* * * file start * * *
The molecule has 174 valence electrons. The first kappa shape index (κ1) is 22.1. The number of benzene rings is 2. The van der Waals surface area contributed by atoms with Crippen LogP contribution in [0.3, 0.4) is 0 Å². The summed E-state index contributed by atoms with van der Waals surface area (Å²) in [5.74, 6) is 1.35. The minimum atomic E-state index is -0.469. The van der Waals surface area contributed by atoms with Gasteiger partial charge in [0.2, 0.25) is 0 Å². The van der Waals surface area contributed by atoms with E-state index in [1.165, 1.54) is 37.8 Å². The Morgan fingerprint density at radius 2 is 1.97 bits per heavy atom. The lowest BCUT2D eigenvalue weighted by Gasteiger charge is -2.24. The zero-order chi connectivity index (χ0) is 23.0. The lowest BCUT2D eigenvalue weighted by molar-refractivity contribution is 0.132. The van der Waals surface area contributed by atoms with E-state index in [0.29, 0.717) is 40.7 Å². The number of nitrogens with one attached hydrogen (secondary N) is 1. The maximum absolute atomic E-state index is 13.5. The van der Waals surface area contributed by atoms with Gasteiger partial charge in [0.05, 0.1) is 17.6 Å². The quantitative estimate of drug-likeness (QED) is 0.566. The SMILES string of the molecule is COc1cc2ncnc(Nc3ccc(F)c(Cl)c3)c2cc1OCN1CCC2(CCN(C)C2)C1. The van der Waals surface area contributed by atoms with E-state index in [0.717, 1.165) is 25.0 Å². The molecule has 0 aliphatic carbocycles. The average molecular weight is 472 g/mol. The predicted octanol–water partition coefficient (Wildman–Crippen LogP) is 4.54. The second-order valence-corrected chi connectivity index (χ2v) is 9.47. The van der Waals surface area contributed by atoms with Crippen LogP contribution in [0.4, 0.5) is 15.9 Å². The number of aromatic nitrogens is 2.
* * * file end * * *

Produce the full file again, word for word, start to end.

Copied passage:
The molecule has 174 valence electrons. The first kappa shape index (κ1) is 22.1. The number of benzene rings is 2. The van der Waals surface area contributed by atoms with Crippen LogP contribution in [0.3, 0.4) is 0 Å². The summed E-state index contributed by atoms with van der Waals surface area (Å²) in [5.74, 6) is 1.35. The minimum atomic E-state index is -0.469. The van der Waals surface area contributed by atoms with Gasteiger partial charge in [0.2, 0.25) is 0 Å². The van der Waals surface area contributed by atoms with E-state index in [1.165, 1.54) is 37.8 Å². The Morgan fingerprint density at radius 2 is 1.97 bits per heavy atom. The lowest BCUT2D eigenvalue weighted by Gasteiger charge is -2.24. The zero-order chi connectivity index (χ0) is 23.0. The lowest BCUT2D eigenvalue weighted by molar-refractivity contribution is 0.132. The van der Waals surface area contributed by atoms with E-state index in [0.29, 0.717) is 40.7 Å². The number of nitrogens with one attached hydrogen (secondary N) is 1. The maximum absolute atomic E-state index is 13.5. The van der Waals surface area contributed by atoms with Gasteiger partial charge in [0.05, 0.1) is 17.6 Å². The quantitative estimate of drug-likeness (QED) is 0.566. The SMILES string of the molecule is COc1cc2ncnc(Nc3ccc(F)c(Cl)c3)c2cc1OCN1CCC2(CCN(C)C2)C1. The van der Waals surface area contributed by atoms with E-state index in [0.717, 1.165) is 25.0 Å². The molecule has 0 aliphatic carbocycles. The average molecular weight is 472 g/mol. The predicted octanol–water partition coefficient (Wildman–Crippen LogP) is 4.54. The second-order valence-corrected chi connectivity index (χ2v) is 9.47. The van der Waals surface area contributed by atoms with Crippen LogP contribution in [0.4, 0.5) is 15.9 Å². The number of aromatic nitrogens is 2.